Business Co-ops for Independent Professionals
Cooperatives offer distinctive benefits to professionals who want to maintain individual clients and desire to maximize affordability by sharing a business name, offering their services in a shared on-line site or in a shared commercial space, and, if desired, sharing support staff. By working together with like professionals, they can gain marketing advantages, reduce overhead costs, reap quantity discounts on supplies through joint purchasing, and maintain control over their work/practice. The cooperative model can help professionals such as therapists, music teachers, attorneys, massage therapists, language translators or interpreters, hairdressers, tutors and others maintain thriving businesses without needing to be employed by someone else.
Business cooperatives, also referred to Shared Services or Marketing Cooperatives, are member-owned, democratic organizations that are governed on the basis of one member, one vote. Members either elect a board of directors or, especially in a smaller co-op, all members simultaneously serve as board members, who make major policy decisions and may hire a manager, receptionist, or other staff to coordinate day-to-day operations.
Most business cooperatives form to increase and enhance the profits of members while enabling them maximum control over their own work. By forming a cooperative, members are able to offer services through a cooperative corporation, jointly market their services, reduce overhead costs by sharing a commercial space and associated expenses, and, if desired, share the costs of support staff or services with other members. When appropriate members may also share the costs and use of expensive services, tools, or other equipment.
In a business cooperative, each member is an independent professional who maintains his/her separate clients and income, and offers services through the cooperative. Typically, transactions are processed through the cooperative and a pre-determined percentage is retained by the cooperative to cover costs. If individual members are occupying separate offices or rooms, an agreed-upon rate for each member’s space can either be paid on a regular basis or costs can be covered from the retained income. At the end of the year, remaining profits are distributed to members in proportion to their sales. Profit-sharing in a co-op is referred to as “Patronage” because members contribute to, and share the benefits of the co-op in proportion to their use of the co-op.
What is a Cooperative?
A cooperative is an organization that is owned and controlled by the people who use its products, supplies and/or services. Cooperatives can vary in their particular purpose but share in common the fact that they are formed to meet the specific objectives of members, and structured to adapt to member’s changing needs. Self-reliance and self-help are the hallmark of cooperatives.
While cooperation, that is, people working together for their mutual benefit, has been practiced throughout human history, the cooperative as a form of business organization began during the Industrial Revolution. Cooperatives were useful for promoting the interests of the less powerful members of society. Workers, consumers, farmers, artisans and others found that they could accomplish more collectively than they could individually.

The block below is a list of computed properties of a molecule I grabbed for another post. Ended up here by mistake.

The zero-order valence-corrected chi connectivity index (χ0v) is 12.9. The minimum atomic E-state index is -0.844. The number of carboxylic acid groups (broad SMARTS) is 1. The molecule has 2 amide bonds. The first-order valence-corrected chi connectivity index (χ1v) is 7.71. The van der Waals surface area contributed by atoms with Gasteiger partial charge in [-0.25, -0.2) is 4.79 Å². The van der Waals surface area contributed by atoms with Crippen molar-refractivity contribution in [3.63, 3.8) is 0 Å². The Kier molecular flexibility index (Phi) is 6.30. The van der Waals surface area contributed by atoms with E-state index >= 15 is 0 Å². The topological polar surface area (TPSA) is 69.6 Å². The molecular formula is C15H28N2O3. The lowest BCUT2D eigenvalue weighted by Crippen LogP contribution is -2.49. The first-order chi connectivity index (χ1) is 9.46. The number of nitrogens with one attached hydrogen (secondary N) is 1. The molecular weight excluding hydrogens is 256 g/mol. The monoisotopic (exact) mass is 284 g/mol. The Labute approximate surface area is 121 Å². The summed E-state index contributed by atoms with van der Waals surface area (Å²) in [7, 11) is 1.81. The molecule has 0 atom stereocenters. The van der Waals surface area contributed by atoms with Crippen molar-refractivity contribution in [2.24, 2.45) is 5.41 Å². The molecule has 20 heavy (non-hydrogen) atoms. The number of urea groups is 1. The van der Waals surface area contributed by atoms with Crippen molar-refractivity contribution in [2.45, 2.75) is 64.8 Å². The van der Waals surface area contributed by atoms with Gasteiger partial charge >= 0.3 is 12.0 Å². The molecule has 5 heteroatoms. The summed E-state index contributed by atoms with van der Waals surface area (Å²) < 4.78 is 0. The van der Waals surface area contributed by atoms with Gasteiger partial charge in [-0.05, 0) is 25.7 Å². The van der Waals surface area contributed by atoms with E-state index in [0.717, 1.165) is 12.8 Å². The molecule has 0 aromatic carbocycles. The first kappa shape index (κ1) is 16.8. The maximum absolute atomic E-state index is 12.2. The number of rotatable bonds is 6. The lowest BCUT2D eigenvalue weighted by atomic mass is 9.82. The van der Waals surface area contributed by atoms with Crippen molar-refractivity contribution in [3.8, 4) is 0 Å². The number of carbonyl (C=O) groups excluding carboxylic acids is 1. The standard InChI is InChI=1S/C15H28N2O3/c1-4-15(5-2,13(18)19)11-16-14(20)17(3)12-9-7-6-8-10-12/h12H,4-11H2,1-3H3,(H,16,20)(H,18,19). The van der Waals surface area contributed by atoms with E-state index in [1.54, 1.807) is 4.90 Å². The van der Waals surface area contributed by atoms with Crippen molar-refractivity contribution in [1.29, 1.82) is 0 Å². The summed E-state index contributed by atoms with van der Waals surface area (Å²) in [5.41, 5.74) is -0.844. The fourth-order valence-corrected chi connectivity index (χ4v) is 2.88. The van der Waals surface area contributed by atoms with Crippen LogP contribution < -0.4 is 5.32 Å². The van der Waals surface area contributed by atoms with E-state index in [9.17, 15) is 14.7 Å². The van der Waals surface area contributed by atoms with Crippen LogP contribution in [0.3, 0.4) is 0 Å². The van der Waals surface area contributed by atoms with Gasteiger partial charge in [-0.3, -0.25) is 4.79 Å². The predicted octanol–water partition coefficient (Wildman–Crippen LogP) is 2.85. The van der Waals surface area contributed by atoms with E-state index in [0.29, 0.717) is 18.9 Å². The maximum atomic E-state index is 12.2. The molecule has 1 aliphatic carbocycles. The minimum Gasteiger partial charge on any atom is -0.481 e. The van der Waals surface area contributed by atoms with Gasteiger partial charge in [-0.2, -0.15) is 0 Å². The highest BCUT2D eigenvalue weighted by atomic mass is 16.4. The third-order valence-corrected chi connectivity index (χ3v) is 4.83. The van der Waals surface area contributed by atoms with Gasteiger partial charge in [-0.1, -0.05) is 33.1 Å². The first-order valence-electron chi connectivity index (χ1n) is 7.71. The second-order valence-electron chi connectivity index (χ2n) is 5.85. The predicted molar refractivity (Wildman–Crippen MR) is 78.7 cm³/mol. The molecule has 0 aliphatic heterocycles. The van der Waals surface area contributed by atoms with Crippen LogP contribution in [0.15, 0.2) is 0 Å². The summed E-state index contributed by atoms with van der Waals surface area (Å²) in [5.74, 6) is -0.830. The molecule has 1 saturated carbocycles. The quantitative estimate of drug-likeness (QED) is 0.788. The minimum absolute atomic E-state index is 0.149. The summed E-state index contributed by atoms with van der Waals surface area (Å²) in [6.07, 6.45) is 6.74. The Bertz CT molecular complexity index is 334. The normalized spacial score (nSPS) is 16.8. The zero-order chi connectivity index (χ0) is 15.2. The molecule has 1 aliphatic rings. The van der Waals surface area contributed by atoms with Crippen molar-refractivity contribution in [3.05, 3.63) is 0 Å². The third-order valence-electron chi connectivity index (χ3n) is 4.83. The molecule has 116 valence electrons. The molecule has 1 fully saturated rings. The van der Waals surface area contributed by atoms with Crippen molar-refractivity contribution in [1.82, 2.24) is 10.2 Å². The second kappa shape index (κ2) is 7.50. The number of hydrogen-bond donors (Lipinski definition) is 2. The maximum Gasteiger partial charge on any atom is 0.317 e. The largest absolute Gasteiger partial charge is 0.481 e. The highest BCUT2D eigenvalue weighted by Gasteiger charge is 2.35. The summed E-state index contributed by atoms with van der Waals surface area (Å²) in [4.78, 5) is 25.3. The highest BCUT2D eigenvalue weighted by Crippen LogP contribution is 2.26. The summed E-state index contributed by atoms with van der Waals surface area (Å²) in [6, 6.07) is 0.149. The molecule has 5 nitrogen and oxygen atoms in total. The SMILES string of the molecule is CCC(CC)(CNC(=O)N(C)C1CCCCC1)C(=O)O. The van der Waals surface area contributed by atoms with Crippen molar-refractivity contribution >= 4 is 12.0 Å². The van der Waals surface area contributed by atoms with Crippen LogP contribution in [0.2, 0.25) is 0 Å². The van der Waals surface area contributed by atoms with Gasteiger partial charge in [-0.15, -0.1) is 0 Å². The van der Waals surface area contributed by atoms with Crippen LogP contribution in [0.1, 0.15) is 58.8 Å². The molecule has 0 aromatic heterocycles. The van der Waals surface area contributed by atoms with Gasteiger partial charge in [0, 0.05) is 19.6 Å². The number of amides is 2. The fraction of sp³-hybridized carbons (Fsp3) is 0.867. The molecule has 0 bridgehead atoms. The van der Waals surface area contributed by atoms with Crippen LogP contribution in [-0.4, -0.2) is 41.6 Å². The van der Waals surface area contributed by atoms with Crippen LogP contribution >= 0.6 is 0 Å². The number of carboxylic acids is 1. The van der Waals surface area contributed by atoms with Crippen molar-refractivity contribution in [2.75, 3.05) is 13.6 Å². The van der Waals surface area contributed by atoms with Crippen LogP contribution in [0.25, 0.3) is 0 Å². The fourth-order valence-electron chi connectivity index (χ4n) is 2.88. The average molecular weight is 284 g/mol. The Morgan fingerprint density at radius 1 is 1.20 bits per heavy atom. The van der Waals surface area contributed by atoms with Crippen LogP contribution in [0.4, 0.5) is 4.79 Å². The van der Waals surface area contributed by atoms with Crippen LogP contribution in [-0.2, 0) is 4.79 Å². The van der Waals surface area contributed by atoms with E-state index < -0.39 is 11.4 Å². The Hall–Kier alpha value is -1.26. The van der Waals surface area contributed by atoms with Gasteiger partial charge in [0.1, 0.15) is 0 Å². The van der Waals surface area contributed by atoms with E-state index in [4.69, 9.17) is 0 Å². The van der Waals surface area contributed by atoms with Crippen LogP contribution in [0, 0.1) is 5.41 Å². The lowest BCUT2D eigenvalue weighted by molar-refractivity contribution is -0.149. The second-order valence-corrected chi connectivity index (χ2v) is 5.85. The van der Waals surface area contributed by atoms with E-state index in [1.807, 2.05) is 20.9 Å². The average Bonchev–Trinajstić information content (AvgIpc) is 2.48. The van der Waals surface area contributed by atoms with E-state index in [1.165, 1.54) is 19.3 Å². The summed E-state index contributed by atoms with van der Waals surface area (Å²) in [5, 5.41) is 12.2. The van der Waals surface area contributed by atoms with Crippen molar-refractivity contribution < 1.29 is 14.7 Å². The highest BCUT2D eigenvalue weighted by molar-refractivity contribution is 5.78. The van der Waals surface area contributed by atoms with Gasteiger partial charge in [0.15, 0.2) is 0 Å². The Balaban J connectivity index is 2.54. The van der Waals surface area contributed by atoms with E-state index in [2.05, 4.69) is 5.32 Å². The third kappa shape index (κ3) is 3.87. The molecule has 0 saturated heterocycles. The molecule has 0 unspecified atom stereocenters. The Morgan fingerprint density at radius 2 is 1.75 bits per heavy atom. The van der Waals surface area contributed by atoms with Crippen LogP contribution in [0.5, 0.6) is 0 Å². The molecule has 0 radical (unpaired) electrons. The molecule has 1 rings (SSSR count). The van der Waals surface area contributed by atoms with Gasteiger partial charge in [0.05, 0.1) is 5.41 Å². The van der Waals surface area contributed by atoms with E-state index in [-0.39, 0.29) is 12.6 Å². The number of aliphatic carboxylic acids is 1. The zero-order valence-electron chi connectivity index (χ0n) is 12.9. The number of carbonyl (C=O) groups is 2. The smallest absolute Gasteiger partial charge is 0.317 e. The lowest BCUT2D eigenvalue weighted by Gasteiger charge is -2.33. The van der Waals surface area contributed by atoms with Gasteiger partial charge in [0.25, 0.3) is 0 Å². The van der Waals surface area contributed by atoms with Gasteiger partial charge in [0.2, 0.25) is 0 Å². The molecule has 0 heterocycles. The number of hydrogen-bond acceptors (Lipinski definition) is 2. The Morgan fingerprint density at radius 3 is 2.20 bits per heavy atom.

Cooperatives can be used to address a multitude of shared needs: Producers like farmers, artisans or industrialists utilize the cooperative to market or process their goods jointly. Workers in areas as diverse as bicycle sales, baked goods production and catalog sales use cooperatives to create employment that offers many of the benefits of ownership — wages or income that directly corresponds to the economic results of the business and more control over their work. Consumers use cooperatives to gain better prices, acquire unique goods and services, or to meet social or cultural desires. Private business or public entities can use the cooperative to gain purchasing power through bulk buying, obtain products or services that are difficult to obtain individually, or share administration of certain projects to reduce overhead costs.
The International Cooperative Alliance (ICA), composed of cooperative leaders from around the world, has established seven fundamental principles that guide cooperatives:
1. Voluntary and open membership. Cooperatives are voluntary organizations and membership is non-discriminatory by gender, social, racial, political or religious beliefs.
2. Democratic member control. Cooperatives are democratic organizations controlled by their members, who actively participate in setting policies and decision making.
3. Member economic participation. Members contribute equitably to, and democratically control, the capital of their cooperative.
4. Autonomy and independence. Cooperatives are autonomous, self-help organizations controlled by their members.
5. Education, training and information. Cooperatives provide education and training for their members, elected representatives, managers, and employees so they can contribute effectively to the development of their cooperatives.
6. Cooperation among cooperatives. Cooperatives serve their members most effectively and strengthen the cooperative movement by working together.
7. Concern for community. While focusing on the needs of members, cooperatives work for the sustainable development of their communities through democratically developed policies.